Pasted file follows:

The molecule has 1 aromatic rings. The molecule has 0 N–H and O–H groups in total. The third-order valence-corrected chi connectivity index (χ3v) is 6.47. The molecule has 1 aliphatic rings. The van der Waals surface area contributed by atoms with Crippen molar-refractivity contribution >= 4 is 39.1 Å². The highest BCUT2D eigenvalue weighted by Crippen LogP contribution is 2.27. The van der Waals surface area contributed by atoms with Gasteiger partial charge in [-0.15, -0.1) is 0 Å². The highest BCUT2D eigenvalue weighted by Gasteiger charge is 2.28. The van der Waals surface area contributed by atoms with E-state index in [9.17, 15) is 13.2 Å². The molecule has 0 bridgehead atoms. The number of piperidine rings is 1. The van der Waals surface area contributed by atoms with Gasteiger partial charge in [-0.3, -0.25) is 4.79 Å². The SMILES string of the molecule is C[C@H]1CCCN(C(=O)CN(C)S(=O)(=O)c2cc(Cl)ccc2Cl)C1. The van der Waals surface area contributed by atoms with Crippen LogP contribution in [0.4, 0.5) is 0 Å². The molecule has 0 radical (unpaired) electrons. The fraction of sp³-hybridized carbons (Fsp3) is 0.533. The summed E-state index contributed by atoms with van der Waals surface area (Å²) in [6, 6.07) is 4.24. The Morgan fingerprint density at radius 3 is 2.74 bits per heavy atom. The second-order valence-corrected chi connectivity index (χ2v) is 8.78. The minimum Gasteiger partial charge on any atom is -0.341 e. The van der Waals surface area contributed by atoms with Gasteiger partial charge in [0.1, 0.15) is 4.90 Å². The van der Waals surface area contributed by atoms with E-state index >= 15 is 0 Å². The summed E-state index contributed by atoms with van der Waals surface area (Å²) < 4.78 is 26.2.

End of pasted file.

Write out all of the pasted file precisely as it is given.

The molecule has 1 aromatic rings. The molecule has 0 N–H and O–H groups in total. The third-order valence-corrected chi connectivity index (χ3v) is 6.47. The molecule has 1 aliphatic rings. The van der Waals surface area contributed by atoms with Crippen molar-refractivity contribution >= 4 is 39.1 Å². The highest BCUT2D eigenvalue weighted by Crippen LogP contribution is 2.27. The van der Waals surface area contributed by atoms with Gasteiger partial charge in [-0.15, -0.1) is 0 Å². The highest BCUT2D eigenvalue weighted by Gasteiger charge is 2.28. The van der Waals surface area contributed by atoms with E-state index in [9.17, 15) is 13.2 Å². The molecule has 0 bridgehead atoms. The number of piperidine rings is 1. The van der Waals surface area contributed by atoms with Gasteiger partial charge in [-0.3, -0.25) is 4.79 Å². The SMILES string of the molecule is C[C@H]1CCCN(C(=O)CN(C)S(=O)(=O)c2cc(Cl)ccc2Cl)C1. The van der Waals surface area contributed by atoms with Crippen LogP contribution in [0.4, 0.5) is 0 Å². The molecule has 0 radical (unpaired) electrons. The fraction of sp³-hybridized carbons (Fsp3) is 0.533. The summed E-state index contributed by atoms with van der Waals surface area (Å²) in [6, 6.07) is 4.24. The Morgan fingerprint density at radius 3 is 2.74 bits per heavy atom. The second-order valence-corrected chi connectivity index (χ2v) is 8.78. The minimum Gasteiger partial charge on any atom is -0.341 e. The van der Waals surface area contributed by atoms with Gasteiger partial charge in [0.1, 0.15) is 4.90 Å². The van der Waals surface area contributed by atoms with E-state index >= 15 is 0 Å². The summed E-state index contributed by atoms with van der Waals surface area (Å²) < 4.78 is 26.2.